Descriptive info: Land Policy.. Policy and legal framework.. The policy and legal framework that defines human settlements in Uganda are:.. Constitution.. Uganda National Land Policy.. The 1998 Land Act.. Land management institutions in Uganda.. Etteka lyetaka empya.. Land Amendment Act.. The 1995 constitution of Uganda abolished the land reform decree and re-stated the systems of customary land tenure, freehold tenure, leasehold tenure and Mailo tenure.. It also made new and radical changes in the relationship between the state and land ownership in Uganda it declared that land in Uganda would henceforth belong to the citizens of Uganda.. In the Constitution it is stated:.. Land in Uganda belongs to the citizens of Uganda and shall vest in them in accordance with the following land tenure systems-customary, freehold, mailo and leasehold [Article 237].. The Constitution sets out quite detailed provisions in relation to land rights, while leaving other provisions to be determined by.. subsequent legislation.. It permits the Government, or a local government body, to acquire land in the public interest, subject to the provisions of Article 26 of the Constitution, which protects people from being arbitrarily deprived of their property rights.. Article 26 states:.. Every person has a right to own property either individually or in association with others.. [Article 26 [1].. Uganda National Land Policy.. The Government embarked on the process of formulating a National Land Policy through a widely consultative process.. The vision of the policy is: ".. Sustainable and optimal use of land and land based-resources for the transformation of the Uganda society and the economy.. ".. The goal of the policy is to: ".. Ensure efficient, equitable utilization and sustainable utilization and management of Uganda s land and land based resources for poverty reduction, wealth creation and overall social economic development.. The policy came at a time were land conflicts began occurring and have now ensued and are spreading nationwide, which includes massive eviction of people from land and increased dispossession of rights holders.. Objectives of the National Land Policy, among others, include:.. Stimulate the contribution of the land sector to overall socio economic development, wealth creation and poverty reduction in Uganda;.. Ensure planned, environmentally friendly, affordable and orderly development of human settlements for both rural and urban areas, including infrastructure development;.. Reform and streamline land rights administration to ensure efficient, effective and equitable delivery of land services;.. Harmonize all land related laws, and strengthen institutional capacity at all  ...   denies women access to ownership, occupation or use of any land or violates the rights of women in the 1995 constitution is null and void.. The 2004 amendment to the Land Act gives all spouses the right to security of occupancy on family land and requires consent of the spouses for transactions of family land.. The Land Act further outlines what obligations tenants and landlords have towards one another.. The 2010 an amendment was made to the Land Act which requires court orders for a lawful or bona fide tenant on Mailo land to be evicted, and also requires landlords looking to sell to give tenants the first option to buy.. The land act follows the overall government policy of decentralised land management and dispute settlement mechanisms.. The legislation requires the creation of a large number of new institutions for land management administration and land dispute dissolution.. The land management hierarchy starts with the.. Uganda Land Commission.. , which is responsible for all government land and related issues.. The.. District Land Board is.. independent from the Uganda Land Commission and from any other government.. It is in charge of all land at the district level.. It is also responsible for, among others things, for managing and allocating land that does not belong to anyone, assist in recording, registering and transferring claims on land; mark, survey, plan, map and draw estimates on land; and maintain and revise lists of rates of compensation for loss or damage of property.. The.. District Land Office.. issues certificates of title and has technical officers such as physical planners, the land officer, the district valuer, the district survey and the district surveyor and the district registrar of titles.. Together these persons give technical advice to the District Land Board to enable the board to carry out its functions.. Area land committee [.. district.. ].. Assists the District Land Board on land matters, especially regarding the rights of customary land, helps people obtain certificate of customary tenure and certificates of occupancy, protects the land rights of women, children and persons with disabilities.. Recorder.. [Sub County, town, township, and division in the city], Accepts application for and issues certificates of occupancy and certificates of customary ownership, and keeps records of certificate of occupancy and certificates of customary ownership.. Land Dispute Resolution Institutions in Uganda include.. local council courts, magistrate courts, high court, traditional authorities, and mediators.. Back to top..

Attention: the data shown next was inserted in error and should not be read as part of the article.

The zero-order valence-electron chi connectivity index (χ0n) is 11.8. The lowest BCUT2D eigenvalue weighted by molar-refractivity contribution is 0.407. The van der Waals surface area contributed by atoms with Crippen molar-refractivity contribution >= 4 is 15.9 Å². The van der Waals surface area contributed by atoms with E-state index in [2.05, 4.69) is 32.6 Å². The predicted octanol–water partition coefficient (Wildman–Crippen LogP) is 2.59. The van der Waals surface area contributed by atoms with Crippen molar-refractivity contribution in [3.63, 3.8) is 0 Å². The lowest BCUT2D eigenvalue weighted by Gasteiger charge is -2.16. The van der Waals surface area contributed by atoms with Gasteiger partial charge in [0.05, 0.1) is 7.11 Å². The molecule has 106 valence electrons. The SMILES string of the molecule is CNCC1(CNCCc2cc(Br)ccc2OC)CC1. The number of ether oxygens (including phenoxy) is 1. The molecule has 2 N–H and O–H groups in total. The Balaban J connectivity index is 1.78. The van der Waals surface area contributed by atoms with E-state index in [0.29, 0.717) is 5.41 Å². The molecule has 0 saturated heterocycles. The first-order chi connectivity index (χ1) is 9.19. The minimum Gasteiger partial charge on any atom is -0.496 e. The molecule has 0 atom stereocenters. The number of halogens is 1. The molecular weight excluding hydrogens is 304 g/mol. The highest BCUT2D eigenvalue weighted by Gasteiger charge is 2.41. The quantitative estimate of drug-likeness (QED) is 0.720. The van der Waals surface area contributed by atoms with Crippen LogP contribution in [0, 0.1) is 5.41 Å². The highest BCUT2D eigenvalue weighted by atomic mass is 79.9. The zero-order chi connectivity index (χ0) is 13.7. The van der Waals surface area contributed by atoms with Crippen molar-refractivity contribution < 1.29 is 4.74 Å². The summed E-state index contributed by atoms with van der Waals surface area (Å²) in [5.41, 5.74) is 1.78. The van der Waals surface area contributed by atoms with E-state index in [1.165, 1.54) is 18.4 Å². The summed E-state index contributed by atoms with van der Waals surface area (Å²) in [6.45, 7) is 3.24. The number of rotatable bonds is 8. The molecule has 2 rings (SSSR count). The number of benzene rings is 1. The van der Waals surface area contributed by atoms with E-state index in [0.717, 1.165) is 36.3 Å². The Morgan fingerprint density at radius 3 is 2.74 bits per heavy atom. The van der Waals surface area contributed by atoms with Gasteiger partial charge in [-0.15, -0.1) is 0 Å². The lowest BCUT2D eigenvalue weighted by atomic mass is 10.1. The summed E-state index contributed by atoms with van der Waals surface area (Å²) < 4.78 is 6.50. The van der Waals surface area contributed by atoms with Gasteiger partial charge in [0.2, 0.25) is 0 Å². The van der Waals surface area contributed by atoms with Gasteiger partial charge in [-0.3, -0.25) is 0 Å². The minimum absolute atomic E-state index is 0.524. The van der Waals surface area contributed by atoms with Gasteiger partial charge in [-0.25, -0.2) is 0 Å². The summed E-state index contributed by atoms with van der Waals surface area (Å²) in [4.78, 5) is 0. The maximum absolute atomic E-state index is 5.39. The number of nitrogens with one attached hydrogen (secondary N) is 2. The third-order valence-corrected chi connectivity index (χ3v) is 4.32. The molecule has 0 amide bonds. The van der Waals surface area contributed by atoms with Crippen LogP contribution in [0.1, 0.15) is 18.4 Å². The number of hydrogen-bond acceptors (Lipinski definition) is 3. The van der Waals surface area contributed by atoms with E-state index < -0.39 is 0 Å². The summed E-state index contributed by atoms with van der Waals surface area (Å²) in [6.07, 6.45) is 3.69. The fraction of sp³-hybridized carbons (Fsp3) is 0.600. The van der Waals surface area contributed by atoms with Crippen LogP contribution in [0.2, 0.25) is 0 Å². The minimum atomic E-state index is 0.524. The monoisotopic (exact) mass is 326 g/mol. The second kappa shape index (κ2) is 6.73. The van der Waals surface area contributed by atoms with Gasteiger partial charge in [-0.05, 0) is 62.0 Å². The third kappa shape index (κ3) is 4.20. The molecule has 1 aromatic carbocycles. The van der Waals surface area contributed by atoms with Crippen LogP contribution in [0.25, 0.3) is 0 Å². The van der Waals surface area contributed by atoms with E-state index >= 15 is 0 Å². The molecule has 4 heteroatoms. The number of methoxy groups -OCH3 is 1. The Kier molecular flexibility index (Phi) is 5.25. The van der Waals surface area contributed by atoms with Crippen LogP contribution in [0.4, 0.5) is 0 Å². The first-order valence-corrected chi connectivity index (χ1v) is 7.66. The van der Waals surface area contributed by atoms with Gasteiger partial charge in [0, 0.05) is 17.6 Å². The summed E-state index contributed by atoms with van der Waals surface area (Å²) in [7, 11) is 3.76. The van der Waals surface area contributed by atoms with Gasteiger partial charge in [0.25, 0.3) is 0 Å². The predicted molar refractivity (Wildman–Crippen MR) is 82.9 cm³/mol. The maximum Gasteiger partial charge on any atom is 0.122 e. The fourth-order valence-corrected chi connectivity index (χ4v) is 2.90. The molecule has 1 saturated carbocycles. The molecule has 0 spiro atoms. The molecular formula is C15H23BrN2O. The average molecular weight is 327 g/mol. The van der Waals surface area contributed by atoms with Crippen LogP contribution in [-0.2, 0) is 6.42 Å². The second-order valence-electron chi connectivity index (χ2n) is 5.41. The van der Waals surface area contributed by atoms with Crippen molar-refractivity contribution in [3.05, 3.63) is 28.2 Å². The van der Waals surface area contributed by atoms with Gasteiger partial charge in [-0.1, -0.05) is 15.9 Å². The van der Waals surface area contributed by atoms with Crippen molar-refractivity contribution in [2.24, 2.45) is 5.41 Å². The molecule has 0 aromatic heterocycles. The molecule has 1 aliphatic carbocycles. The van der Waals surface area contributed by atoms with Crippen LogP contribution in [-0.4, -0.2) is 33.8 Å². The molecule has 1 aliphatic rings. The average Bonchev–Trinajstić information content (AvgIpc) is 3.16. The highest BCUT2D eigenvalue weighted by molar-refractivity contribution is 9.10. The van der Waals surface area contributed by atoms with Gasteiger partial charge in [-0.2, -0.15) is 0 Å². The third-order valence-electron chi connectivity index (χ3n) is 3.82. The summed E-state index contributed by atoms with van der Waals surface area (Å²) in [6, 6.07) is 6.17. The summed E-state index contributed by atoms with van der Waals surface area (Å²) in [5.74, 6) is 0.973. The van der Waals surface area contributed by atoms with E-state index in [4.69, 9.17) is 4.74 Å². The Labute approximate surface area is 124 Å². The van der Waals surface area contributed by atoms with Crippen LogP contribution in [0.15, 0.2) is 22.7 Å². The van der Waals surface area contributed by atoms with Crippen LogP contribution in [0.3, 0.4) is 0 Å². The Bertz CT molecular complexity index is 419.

Original link path: /index.php?q=landpolicy